Midwives at Nyong Primary Health Care Centre in Eastern Equatoria attend to a pregnant mother at an antenatal visit. The Health Pooled Fund is working with partners to strengthen supervision and on the job training for health workers across South Sudan.
Photo: Andreea Campeanu/Health Pooled Fund
Our work in South Sudan
South Sudan, the newest state in the world, is struggling to build up a functioning social structure and resolve the outstanding issues from the peace agreement with Sudan in 2005. At the same time, the country is struggling to meet their enormous development challenges. South Sudan has some of the lowest development index values, including maternal and child mortality as well as reading and writing. This is partly due to the lack of basic institutions, which cause a severe shortage of health clinics and schools.
Sweden works mainly through UN agencies and non-governmental organisations (NGOs) operating in South Sudan. We provide long-term development cooperation for a peaceful state-building in the country. Sweden also provides significant humanitarian assistance, which will most likely be needed over the next years to meet the enormous and urgent needs that exist after the 20-year civil war. The humanitarian assistance is a priority at the moment.
Improving health systems
Sweden, in close cooperation with the British Department for International Development (Dfid), provides comprehensive support through a health fund, HPF, to help strengthen the South Sudanese health systems. With a large geographic focus and a long-term objective, the fund aims to build a national health system. Another health intervention goes through the UN organisation UNFPA, to provide the necessary equipment to the country's maternity and health clinics.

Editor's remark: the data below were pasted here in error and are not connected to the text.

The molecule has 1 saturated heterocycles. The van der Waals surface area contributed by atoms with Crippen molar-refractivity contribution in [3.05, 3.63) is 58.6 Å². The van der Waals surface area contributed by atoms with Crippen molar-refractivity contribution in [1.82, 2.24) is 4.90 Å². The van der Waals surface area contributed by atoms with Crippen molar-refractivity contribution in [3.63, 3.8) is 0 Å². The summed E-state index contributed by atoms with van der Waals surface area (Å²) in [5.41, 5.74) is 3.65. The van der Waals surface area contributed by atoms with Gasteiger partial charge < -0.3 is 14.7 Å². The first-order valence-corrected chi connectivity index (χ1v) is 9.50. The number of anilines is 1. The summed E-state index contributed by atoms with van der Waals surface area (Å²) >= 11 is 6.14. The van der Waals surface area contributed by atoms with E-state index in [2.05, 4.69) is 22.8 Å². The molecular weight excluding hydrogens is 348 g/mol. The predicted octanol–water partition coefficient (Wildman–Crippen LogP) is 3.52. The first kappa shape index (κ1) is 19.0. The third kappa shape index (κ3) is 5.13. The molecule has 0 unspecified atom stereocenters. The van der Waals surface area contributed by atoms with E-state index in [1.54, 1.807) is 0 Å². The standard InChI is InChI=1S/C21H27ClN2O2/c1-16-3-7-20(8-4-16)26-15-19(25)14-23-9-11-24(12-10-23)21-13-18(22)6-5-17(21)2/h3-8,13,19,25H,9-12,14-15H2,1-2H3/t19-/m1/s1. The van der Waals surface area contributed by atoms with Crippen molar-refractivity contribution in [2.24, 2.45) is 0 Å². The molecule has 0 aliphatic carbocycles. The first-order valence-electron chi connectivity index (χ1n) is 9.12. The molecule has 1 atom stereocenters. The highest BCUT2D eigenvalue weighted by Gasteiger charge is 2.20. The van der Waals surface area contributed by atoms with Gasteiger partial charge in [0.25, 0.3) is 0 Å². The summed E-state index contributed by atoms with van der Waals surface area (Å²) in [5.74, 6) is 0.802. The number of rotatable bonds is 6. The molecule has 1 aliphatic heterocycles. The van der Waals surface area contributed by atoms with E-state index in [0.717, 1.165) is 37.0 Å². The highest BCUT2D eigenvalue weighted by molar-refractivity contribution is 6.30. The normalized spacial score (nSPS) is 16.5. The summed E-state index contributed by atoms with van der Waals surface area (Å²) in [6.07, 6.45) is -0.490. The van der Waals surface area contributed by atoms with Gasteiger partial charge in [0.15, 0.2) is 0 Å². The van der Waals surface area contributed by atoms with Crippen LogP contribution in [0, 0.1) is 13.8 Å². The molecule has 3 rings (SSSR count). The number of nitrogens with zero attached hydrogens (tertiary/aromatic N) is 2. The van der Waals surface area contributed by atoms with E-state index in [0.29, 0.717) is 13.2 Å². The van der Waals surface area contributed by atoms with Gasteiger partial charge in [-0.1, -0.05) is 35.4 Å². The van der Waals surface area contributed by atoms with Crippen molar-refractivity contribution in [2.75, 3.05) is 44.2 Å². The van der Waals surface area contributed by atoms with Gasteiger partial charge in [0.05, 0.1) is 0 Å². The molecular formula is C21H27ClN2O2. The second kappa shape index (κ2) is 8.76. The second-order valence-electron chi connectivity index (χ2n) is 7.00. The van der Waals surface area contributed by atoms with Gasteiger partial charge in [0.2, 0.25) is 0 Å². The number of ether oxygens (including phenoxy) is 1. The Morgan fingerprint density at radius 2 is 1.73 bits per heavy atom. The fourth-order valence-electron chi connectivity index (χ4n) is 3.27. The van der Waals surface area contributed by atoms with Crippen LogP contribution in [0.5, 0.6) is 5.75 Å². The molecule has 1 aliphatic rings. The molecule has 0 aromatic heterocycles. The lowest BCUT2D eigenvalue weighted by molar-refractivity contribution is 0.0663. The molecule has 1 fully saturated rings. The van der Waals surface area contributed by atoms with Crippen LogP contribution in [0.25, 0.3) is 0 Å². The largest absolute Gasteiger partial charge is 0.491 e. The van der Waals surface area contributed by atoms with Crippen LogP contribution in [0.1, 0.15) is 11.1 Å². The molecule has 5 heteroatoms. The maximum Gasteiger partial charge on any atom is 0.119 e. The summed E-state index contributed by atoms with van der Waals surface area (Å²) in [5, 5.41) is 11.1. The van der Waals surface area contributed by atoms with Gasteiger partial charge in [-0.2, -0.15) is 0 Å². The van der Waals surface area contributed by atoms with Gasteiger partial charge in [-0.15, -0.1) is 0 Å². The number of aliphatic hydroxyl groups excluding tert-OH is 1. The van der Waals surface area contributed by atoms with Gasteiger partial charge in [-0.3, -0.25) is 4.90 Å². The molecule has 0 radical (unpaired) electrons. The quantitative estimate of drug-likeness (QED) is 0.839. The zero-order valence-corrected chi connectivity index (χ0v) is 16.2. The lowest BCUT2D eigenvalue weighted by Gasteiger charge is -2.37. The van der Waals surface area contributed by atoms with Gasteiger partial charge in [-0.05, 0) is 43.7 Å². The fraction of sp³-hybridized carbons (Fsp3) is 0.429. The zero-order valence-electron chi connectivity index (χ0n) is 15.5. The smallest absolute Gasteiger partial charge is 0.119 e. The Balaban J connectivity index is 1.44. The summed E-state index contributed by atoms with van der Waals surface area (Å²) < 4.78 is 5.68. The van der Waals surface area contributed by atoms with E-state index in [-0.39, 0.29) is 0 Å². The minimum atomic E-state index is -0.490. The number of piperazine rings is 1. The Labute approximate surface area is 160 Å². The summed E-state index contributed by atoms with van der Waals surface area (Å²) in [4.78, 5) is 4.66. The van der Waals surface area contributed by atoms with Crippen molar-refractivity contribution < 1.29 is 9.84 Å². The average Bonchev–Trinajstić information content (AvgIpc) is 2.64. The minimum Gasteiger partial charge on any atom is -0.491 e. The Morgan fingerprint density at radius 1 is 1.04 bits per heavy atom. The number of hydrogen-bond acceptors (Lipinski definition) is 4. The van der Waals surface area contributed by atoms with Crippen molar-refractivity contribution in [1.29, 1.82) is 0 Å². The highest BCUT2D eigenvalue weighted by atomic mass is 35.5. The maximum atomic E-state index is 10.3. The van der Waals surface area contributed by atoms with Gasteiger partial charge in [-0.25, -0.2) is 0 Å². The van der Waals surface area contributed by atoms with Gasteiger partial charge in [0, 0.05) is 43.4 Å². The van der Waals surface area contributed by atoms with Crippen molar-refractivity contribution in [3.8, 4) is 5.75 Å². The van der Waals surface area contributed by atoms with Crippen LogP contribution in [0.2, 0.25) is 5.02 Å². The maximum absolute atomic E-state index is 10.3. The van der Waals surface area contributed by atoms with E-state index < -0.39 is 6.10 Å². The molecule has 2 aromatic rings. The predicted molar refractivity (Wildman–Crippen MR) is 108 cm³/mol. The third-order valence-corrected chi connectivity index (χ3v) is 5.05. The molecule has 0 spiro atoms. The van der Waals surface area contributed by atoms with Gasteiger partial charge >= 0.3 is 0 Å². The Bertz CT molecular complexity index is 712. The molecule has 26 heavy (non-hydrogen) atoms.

Returning refugees and displaced
Since the signing of the Comprehensive Peace Agreement, South Sudan has received a large number of returning refugees and internally displaced persons (IDPs), wanting to return to their places of origin. This places an additional burden on the receiving communities, which often have very scarce resources for their survival. There is a fear that continuing conflicts and deteriorating humanitarian conditions in South Sudan will force more people to flee. The Swedish support to the International Organisation for Migration (IOM) intends to help returning and internal refugees reintegrate into society, in order to reduce local tensions and contribute to the recovery of the country.
Support for women
One of Sweden's long-term contributions includes support for the Sudanese women's movements. Sweden has, in collaboration with UN Women, helped strengthening the capacity of NGOs, women academics, politicians and state managers. Sweden has encouraged an important dialogue work on equality, and has been the largest donor in South Sudan in this important area.
In the aftermath of war
As a result of the prolonged civil war, there are many land mines and other explosive remnants remaining in large parts of the country. Sweden supports the Danish Demining Group (DDG) to secure peace and contribute to a safe environment for the reconstruction of the country.
There are several on-going initiatives to strengthen the transition between humanitarian and development efforts in South Sudan. Two mutual funds, the Basic Service Fund and South Sudan Recovery Fund have been established to support both short-term community service and long-term peacebuilding efforts.
The objective of Sweden's development cooperation with South Sudan is to contribute to a peaceful development, respect for human rights, democratic governance, durable reconciliation and national unity.
We focus our work on two areas:
• peacebuilding and democratization
• substantial peace progress